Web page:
As officers lay on top of Brown, Brown’s attorneys say their client “feared for his life.” Making matters worse for Brown, Sergeant Sean Mahnke allegedly asked if any of the officers had a Taser on them. When one said yes, he was ordered to use the Taser on Brown. The complaint asserts that Officer Samardzic then yelled “TASER! TASER! TASER!” as he repeatedly electrocuted Brown in the back. Brown could be heard expressing agony “while thousands of volts of electricity shot through his body.”

Officer Grams then allegedly stood on Brown’s legs, and commented to another officer, “If [Brown] hadn’t been such **** it would have been, ‘Hey, have a nice day!’, you know? But then I thought, okay he’s being an ass, he’s trying to hide something.” Several minutes later Grams reportedly added, “What is wrong with these people, man.” The phrase “these people” obviously invites questions about which “people” Grams was referring. It leads to a plausible inference that Grams was referring to Brown being African-American.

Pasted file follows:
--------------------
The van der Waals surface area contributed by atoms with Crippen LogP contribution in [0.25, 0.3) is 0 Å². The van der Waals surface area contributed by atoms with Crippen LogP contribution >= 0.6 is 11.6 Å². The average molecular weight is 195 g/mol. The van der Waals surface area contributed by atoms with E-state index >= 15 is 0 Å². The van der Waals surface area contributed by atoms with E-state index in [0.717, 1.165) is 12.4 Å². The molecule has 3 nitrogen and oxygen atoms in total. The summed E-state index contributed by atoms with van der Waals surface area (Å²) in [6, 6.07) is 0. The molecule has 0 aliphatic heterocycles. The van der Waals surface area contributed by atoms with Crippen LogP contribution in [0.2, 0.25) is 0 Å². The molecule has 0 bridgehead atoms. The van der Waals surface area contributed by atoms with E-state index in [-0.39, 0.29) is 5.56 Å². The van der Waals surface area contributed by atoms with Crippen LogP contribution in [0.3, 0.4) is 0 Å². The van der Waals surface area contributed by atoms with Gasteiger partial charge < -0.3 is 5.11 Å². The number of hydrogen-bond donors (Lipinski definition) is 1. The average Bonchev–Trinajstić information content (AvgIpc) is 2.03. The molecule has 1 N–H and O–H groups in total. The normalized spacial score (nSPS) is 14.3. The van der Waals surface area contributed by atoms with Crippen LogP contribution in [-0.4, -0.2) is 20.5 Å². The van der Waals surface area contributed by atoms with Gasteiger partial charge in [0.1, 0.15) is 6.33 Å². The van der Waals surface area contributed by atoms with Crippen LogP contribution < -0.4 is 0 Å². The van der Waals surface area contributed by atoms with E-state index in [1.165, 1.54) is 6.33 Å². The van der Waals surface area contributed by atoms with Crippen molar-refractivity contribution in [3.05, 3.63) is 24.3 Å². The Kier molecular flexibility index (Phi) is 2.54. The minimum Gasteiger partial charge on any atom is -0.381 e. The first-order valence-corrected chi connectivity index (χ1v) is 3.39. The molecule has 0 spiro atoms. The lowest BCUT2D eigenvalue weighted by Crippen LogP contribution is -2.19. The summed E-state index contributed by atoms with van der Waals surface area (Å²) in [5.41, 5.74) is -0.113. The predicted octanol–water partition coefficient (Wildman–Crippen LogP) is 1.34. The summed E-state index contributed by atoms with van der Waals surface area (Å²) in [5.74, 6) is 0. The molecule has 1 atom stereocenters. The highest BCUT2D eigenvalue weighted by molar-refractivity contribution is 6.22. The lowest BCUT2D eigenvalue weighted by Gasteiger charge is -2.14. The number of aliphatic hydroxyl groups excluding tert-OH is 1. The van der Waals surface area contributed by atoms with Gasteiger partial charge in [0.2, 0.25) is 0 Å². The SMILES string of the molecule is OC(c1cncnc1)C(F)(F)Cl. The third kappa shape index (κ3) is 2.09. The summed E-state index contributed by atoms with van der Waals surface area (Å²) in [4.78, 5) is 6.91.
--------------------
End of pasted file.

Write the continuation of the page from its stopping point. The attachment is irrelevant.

Officers then handcuffed Brown, who for approximately six minutes lay face-first on the cold and wet concrete. He was then taken by ambulance to nearby St. Francis Hospital, where he was treated for facial lacerations and two puncture wounds in his mid-back

It didn't look good before. It looks very back for Milwaukee PD now, if the complaint holds up.

It looks absolutely terrible. Jeez.
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Re: NBA player Sterling Brown tased by Milwaukee police
« Reply #208 on: June 20, 2018, 02:14:51 PM »

Offline kozlodoev

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Milwaukee PD doesn't come out of this looking great, but this article is horrible. Not only does it not mention how Brown talked back when asked to take his hands out of his pockets, but framing "What's wrong with these people" as "coded racist terminology"? Please.
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Re: NBA player Sterling Brown tased by Milwaukee police
« Reply #209 on: June 20, 2018, 03:36:01 PM »

Offline indeedproceed

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Milwaukee PD doesn't come out of this looking great, but this article is horrible. Not only does it not mention how Brown talked back when asked to take his hands out of his pockets, but framing "What's wrong with these people" as "coded racist terminology"? Please.

What do you think he meant by 'What's wrong with these people'? Which people do you believe he was referring to?

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like that is always lethal." - Evan 'The God' Turner